When you’re married, with or without kids, you’re subjected to some level of scrutiny from society. If you don’t have kids, people wonder if you’re having marital or fertility problems. If you have kids, people question why you had them so soon or so late. And although the questions around this topic stem from good intentions, it still feels like a socially inappropriate topic to engage in, especially in small talk.
Family planning is an extremely personal matter. Whether you choose to have kids or spend your life with your partner alone, it’s a decision that varies from couple to couple, with no right or wrong direction. However, it bothers us that there is an instinctive need to question a married couple on their family planning, just like there is an uncontrollable urge to comment on someone’s weight after having not seen them in awhile. Judgments aside, we find this topic so personal that it should be addressed with the utmost consideration, such as a personal health or finance-related topic.
Marriage is not based on children. Children are one of life’s greatest blessings, and they can really strengthen a marriage, build a new family foundation, and bring endless joy to the lives of their parents. But there are also lots of happily married couples who don’t have children. Marriage is not based on whether or not you have children, it’s based on the relationship between you and your partner, the experiences you share, your future, growth, and love. With or without kids, you still have to work on your marriage, because it’s a lifelong commitment and needs constant care. Having kids doesn’t shift your commitment away from your partner and towards them. You have a stronger commitment now with children in the picture, and it’s also your duty to your kids to keep your commitment to their other parent, to set a good example for them. But with kids around, you and your partner have less time for each other, and probably have to work harder to keep your relationship strong.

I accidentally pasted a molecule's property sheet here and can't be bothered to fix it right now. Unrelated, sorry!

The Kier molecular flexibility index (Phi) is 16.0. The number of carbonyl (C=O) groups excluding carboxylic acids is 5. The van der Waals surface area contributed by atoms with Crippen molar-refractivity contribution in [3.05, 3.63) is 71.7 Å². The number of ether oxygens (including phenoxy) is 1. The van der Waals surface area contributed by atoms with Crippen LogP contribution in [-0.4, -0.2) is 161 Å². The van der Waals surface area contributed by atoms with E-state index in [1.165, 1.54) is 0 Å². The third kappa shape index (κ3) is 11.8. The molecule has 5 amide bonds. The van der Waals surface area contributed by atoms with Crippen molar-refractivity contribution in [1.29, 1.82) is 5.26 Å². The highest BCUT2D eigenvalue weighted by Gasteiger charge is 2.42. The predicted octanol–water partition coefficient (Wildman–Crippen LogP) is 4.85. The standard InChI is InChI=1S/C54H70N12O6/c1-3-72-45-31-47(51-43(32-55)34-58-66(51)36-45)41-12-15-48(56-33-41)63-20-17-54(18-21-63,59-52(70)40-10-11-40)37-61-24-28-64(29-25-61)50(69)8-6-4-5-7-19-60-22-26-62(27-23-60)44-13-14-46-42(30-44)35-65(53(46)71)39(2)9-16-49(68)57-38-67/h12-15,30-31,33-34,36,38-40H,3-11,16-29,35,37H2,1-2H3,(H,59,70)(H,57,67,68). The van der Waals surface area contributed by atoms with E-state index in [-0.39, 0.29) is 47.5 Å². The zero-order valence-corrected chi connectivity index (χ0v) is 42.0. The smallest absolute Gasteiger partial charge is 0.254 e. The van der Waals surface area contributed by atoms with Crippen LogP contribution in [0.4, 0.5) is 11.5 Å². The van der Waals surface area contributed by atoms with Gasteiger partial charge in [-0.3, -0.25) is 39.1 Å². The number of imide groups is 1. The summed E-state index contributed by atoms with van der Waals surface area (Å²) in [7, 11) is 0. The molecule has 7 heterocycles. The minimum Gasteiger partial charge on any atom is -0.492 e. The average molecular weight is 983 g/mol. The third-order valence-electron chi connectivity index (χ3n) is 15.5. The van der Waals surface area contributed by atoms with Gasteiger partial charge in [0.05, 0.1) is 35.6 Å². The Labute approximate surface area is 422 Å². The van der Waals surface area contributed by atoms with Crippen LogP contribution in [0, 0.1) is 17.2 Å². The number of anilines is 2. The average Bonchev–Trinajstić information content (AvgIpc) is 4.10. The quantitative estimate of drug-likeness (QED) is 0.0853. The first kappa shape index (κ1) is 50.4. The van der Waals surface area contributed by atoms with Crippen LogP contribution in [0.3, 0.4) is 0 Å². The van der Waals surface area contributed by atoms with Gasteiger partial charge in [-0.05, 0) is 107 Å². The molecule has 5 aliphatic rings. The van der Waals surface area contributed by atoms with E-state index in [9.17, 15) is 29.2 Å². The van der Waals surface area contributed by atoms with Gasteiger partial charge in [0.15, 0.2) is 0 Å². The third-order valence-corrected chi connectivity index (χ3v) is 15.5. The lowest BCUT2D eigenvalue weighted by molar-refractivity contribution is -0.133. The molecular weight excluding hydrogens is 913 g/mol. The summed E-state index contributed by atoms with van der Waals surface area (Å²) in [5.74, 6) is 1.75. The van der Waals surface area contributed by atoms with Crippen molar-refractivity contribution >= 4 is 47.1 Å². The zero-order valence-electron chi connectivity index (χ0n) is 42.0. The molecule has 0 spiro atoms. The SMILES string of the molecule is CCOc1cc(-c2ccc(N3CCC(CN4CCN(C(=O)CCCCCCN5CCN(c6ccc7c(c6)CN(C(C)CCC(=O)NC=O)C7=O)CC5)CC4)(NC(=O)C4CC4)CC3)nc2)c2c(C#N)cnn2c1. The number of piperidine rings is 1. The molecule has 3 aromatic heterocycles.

“So you’re married… how come you don’t have kids?” Have you considered how harmful this question is, when brought up to couples who have serious issues around this topic? If you don’t know what is happening behind the scenes – whether the couple is unable to conceive, or trying to work out their differences – why stir the pot? Why trigger unnecessary emotions? Just avoid the topic entirely.
Just to clarify here, we’re not referring to the innocent question of whether or not a couple have kids. It’s a simple part of getting to know someone – wanting to know whether or not they have kids. However, we’re referring to the question around why a married couple doesn’t have kids, whether it’s too early or too late to have children, or the assumption that just because a couple is married means they have to have kids. Some people take it a step further and question why you only have one or two kids, why not three or four…
To all married women with or without kids, we stand by you. We believe that society needs to be more accepting towards either choice, and change the perception that being married means having children. From our experience the people closest to you would probably already know your views or issues, or at least wait to hear them from you, knowing there’s no need for the added pressure of addressing it in conversation.
Let us know if you agree or disagree – we’d love to hear your thoughts!
Sisi & Rara